My classes were either a joke or extremely hard, depending on the professor and which class you were taking. The physics department is a disgrace. I had a good class and professor for the first semester, but for the second semester I had a professor from Bulgaria who did not challenge me as a student and I suffered on the final exam as a result. Oh, they also have department wide final exams for the physics classes, so that means if you have a horrible professor your not going to do well on the final exam which is worth 25-30 % of your grade. I know that someone is going to say "well you should have studied harder." The fact is I did, I studied the material that my professor made me responsible for and knew it, but when your professor doesn't take the time to be responsible and give you an idea of what to expect then you are not going to do well unless you are a genius.
My math professor was good. I had the same one for two semesters for both Calc III and Diffy Q. I was very happy with my Calc III grade and learned the material. I didn't do so well in Diffy Q (I'm retaking it).
Next the Humanities Department. I found the classes to be interesting and did very well in them, and found the professors better able to teach the material than those in the more technical classes. The only problem with this is I came here to get a good engineering degree, not a humanities or communications degree.
The college life is what you make of it. I was lucky to find a good group of friends that helped me out when things got rough. You had to leave Daytona almost every weekend to find something to do. Cocoa Beach, Orlando, or University of Florida up in Gainesville were the places to go. I was the one with a vehicle so I made friends fast.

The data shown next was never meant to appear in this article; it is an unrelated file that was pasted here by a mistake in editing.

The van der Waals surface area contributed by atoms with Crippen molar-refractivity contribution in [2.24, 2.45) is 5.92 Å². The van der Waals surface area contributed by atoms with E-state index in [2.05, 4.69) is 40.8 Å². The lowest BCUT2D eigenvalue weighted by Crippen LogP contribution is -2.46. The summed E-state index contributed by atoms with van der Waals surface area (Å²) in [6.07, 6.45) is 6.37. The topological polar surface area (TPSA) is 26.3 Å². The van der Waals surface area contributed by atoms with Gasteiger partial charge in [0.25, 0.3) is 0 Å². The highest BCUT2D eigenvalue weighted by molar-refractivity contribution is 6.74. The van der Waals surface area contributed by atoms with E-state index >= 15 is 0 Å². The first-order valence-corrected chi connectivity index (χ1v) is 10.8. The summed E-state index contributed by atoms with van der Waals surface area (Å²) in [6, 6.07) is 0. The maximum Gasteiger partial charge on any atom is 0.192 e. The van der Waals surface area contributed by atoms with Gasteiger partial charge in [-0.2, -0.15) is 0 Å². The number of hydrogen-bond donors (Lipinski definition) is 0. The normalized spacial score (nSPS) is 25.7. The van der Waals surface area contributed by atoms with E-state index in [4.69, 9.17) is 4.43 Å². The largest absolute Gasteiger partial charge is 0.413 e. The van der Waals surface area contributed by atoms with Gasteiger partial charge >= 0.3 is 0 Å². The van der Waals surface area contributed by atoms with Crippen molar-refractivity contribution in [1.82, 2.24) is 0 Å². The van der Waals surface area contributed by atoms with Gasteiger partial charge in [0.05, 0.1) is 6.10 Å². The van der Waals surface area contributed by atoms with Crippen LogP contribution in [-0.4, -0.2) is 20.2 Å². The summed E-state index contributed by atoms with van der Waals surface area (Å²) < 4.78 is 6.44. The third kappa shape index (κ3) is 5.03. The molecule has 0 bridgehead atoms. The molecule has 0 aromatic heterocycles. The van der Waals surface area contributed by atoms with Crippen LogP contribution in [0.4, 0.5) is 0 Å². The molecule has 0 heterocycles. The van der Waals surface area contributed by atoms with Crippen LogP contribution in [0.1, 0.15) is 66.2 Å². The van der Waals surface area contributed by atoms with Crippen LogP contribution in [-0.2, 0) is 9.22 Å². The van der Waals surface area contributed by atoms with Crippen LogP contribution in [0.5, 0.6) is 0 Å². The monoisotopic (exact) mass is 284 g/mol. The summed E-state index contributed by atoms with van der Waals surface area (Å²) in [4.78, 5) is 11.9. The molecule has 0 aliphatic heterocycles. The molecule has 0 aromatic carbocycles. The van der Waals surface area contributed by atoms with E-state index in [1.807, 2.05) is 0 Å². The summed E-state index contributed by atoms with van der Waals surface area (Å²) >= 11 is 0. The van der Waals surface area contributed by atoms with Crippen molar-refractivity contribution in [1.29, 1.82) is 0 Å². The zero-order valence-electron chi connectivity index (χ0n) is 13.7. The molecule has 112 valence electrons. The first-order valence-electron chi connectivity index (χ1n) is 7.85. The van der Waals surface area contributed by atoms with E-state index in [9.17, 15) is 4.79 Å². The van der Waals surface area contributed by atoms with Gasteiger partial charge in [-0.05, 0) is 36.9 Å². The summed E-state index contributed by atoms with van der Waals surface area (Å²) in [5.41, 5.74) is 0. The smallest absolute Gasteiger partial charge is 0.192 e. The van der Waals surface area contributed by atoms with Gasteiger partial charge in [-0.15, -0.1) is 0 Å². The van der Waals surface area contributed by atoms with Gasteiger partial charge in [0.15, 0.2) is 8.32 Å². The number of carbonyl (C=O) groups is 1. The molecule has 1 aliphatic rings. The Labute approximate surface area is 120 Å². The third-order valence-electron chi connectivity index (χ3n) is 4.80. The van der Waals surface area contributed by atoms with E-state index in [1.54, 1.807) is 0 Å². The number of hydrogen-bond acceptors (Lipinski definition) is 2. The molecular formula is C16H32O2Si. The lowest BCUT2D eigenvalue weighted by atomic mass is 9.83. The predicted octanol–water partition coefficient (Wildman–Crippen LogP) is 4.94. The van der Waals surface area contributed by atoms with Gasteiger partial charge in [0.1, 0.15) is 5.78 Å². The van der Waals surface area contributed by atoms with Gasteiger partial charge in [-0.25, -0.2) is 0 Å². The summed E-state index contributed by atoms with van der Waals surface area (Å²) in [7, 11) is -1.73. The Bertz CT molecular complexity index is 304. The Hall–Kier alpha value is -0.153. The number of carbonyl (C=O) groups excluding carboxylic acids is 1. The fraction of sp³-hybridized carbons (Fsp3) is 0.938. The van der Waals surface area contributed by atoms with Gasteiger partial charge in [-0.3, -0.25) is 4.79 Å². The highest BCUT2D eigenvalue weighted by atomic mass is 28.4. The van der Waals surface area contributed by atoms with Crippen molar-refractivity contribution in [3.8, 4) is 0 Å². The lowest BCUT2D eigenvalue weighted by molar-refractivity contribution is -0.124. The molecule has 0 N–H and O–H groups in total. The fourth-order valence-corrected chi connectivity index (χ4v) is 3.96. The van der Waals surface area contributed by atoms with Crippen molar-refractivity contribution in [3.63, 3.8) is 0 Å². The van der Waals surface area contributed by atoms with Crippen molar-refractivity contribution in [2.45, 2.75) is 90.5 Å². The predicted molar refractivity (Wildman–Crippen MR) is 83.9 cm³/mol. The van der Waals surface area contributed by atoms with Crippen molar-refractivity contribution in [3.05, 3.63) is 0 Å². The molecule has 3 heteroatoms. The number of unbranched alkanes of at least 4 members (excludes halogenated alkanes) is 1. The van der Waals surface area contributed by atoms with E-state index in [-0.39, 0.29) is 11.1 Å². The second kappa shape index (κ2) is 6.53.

Not many people have commented on this, ROTC. Many say it's better here than anywhere else. That depends on what you think makes an ROTC program good. If you think that taking ROTC instead of going to an Academy means the military stuff won't be as intrusive than this is not the place to be. It's not as bad as say the Texas A&M Corps of Cadets, they don't inspect your dorms. The upperclass cadets and mids here make sure that you will not have fun. They're goal is to get rid of cadets and mids, not keep them as they would at a smaller ROTC program. The instructors (who are active duty officers) teaching the classes are very helpful and know their stuff. Just don't be careless because cadets and mids who don't study their stuff will be taken note of and have a bad reputation among the instructors.
For those asking, yes, I am tranferring and happy I am doing so. The school I'm moving to has a great engineering program. It doesn't have a big name, but the education is worth it.
A student goes to Embry-Riddle to pay for a name, not earn a valuable education that you can be proud of. Many who decide to stay are good people and good students, but the school has a lot of closeminded individuals who believe this is the only AE school to go to. It's not. California, Colorado, and North Carolina also have great AE programs. I would take the AE program at USAFA over this any day, having already had a chance to compare both.
My advice to students looking at this school is to visit it first and see the programs for yourself, you will be glad you spent the time and money to visit and see for yourself if you like it or not. I don't consider my time spent a waste, I got a free year of school from the military and am glad for it, but it's not for me. Those of you coming on a military scholarship have a year to decide on the school.My verdict, don't come here. It's as simple as that.
|Jul 04 2008|| 1st Year Male --
Class 2011 |